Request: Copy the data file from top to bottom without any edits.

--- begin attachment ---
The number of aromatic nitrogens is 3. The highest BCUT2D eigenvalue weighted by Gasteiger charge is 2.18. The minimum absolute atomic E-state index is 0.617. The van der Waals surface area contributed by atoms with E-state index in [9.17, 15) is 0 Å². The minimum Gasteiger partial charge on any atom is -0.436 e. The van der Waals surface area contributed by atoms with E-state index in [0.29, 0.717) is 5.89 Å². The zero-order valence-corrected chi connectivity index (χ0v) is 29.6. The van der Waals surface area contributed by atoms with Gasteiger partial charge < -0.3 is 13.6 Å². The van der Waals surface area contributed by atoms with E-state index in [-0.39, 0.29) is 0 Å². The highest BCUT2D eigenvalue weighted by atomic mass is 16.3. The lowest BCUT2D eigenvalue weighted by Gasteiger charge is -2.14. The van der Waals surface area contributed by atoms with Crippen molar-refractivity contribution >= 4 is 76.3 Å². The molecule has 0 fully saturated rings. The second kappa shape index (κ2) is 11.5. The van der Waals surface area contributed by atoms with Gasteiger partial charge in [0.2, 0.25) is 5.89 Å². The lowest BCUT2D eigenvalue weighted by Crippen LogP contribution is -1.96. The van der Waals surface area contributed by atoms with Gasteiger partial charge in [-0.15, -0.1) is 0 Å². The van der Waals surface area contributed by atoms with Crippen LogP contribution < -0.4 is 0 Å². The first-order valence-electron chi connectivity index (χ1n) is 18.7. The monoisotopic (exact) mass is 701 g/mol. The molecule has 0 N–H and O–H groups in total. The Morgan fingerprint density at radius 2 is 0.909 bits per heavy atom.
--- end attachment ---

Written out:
The number of aromatic nitrogens is 3. The highest BCUT2D eigenvalue weighted by Gasteiger charge is 2.18. The minimum absolute atomic E-state index is 0.617. The van der Waals surface area contributed by atoms with E-state index in [9.17, 15) is 0 Å². The minimum Gasteiger partial charge on any atom is -0.436 e. The van der Waals surface area contributed by atoms with E-state index in [0.29, 0.717) is 5.89 Å². The zero-order valence-corrected chi connectivity index (χ0v) is 29.6. The van der Waals surface area contributed by atoms with Gasteiger partial charge < -0.3 is 13.6 Å². The van der Waals surface area contributed by atoms with E-state index in [-0.39, 0.29) is 0 Å². The highest BCUT2D eigenvalue weighted by atomic mass is 16.3. The lowest BCUT2D eigenvalue weighted by Gasteiger charge is -2.14. The van der Waals surface area contributed by atoms with Crippen molar-refractivity contribution >= 4 is 76.3 Å². The molecule has 0 fully saturated rings. The second kappa shape index (κ2) is 11.5. The van der Waals surface area contributed by atoms with Gasteiger partial charge in [0.2, 0.25) is 5.89 Å². The lowest BCUT2D eigenvalue weighted by Crippen LogP contribution is -1.96. The van der Waals surface area contributed by atoms with Gasteiger partial charge in [-0.15, -0.1) is 0 Å². The van der Waals surface area contributed by atoms with Crippen LogP contribution < -0.4 is 0 Å². The first-order valence-electron chi connectivity index (χ1n) is 18.7. The monoisotopic (exact) mass is 701 g/mol. The molecule has 0 N–H and O–H groups in total. The Morgan fingerprint density at radius 2 is 0.909 bits per heavy atom.